Violent Fortnite game should be BANNED according to a behaviour expert who warns children are becoming addicted – but mothers say ‘lazy parenting’ is the problem
- Behavioural expert Lorrine Merer called on the video game Fortnite to be banned
- She said parents must have boundaries to combat gaming addiction in children
- Viewers said the game wasn’t to blame but it was the result of ‘bad parenting’
A behavioural expert has said ‘soft’ parenting is to blame for young children becoming addicted to playing Fortnite as she called for the violent video game to be banned.
Speaking on ITV’s Good Morning Britain on Tuesday, Lorrine Marer said parents needed to ‘get a grip’ and ‘say no’ after it emerged playing the controversial game is affecting primary schools pupils’ concentration and performance in class.
Marer said ‘boundaries’ must be enforced when it comes to Fortnite, which has a supposed age limit of 12 and is played by 40 million people worldwide.
And she claimed parents don’t want to say no to their children playing the game – which she said should be taken off the shelves – because they don’t want to be seen as ‘unpopular’.
However, viewers took to Twitter to slam the call for Fortnite to be banned, saying addiction is down to ‘bad parenting’ and not the games the play.
Behavioural expert Lorrine Marer said Fornite should be banned to prevent children from becoming addicted to it
During a game of Fortnite, players battle to survive on an island against strangers online – fighting and killing each other until one only person is left, hunting for weapons such as assault rifles along the way.
The game is free to download and now schools have revealed that children are spending up to 12 hours a day on it.
Merer said: ‘Parents today do not know how to say no, because if you say no then you make yourself unpopular, and parents then believe if they’re unpopular children won’t come to them with problems. Rubbish. It’s absolute rubbish.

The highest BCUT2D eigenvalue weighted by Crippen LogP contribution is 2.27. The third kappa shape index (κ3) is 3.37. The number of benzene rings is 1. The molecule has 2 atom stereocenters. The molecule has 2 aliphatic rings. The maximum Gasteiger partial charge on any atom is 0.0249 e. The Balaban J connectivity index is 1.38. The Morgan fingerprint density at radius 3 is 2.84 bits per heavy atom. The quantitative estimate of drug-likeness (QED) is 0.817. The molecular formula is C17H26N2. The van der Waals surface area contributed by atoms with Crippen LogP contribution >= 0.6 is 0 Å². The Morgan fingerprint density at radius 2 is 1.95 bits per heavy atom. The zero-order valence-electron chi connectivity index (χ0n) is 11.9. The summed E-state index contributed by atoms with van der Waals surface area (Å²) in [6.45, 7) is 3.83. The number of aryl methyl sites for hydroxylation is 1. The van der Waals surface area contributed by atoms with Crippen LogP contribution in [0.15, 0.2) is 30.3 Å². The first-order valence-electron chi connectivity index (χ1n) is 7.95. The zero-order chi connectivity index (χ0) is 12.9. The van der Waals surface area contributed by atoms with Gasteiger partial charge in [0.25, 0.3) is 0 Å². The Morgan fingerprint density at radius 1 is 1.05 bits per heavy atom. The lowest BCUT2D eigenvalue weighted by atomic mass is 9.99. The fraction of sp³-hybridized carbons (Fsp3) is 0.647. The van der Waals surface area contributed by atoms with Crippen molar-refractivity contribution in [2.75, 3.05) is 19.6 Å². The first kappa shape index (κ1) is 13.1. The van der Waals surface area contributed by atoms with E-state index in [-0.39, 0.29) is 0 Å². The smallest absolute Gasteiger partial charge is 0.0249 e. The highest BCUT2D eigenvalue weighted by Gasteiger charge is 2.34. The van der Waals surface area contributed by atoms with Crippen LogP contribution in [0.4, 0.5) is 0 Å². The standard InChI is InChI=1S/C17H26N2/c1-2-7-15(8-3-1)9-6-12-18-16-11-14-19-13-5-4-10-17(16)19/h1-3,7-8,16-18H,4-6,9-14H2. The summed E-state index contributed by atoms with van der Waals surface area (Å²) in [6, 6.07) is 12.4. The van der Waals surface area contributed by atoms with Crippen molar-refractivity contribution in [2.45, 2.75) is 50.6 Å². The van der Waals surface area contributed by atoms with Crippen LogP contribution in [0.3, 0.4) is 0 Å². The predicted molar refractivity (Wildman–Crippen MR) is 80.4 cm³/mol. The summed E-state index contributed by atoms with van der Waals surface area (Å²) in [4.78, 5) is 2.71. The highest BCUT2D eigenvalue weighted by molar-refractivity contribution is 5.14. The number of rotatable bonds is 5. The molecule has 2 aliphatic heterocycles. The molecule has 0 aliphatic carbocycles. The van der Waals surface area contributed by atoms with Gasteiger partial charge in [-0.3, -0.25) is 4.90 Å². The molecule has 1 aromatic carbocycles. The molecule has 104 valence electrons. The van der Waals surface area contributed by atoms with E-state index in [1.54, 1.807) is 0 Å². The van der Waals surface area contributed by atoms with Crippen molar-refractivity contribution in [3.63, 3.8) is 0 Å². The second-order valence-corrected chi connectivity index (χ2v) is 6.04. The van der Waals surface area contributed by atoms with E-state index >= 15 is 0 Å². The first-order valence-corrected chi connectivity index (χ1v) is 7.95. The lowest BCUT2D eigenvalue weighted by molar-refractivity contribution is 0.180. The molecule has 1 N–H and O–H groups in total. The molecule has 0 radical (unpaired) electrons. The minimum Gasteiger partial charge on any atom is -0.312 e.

‘The truth of the matter is it’s very difficult to put boundaries in place around this when they’re getting ”oh my friends are doing it”. The mere fact teachers are saying get a grip to the parents, what’s that saying?’
Viewers slammed the argument, saying gaming addiction is down to ‘bad parenting’ and not the games the play
WHAT IS FORTNITE?
Fortnite is a game of survival where players create a superhero avatar and compete against each other on a dystopian island.
Each game, or ‘match’ as each competition is known, starts with 100 players.
The aim of the game is to be the last one standing. Users can form allegiances and play in small groups.
To enable this and the interactive experience, the game allows completely open communication between players.
Inspired by the Hunger Games novels and films, gamers search for weapons to help them survive.
Armed with quirky weapons and amusing dances, the game has swept across the gaming world, with children flocking to it.
While there is no exact figure on how many children play Fortnite, the game has so far pulled in an audience of over 3.4 million players.
Calling on the game to be banned or at the very least limited, Merer said she’d heard horror stories about children’s addiction to games.
She recalled meeting a parent who said their child had urinated in a bottle and tipped the content out of the window so they didn’t have to step away from the game to go to the toilet.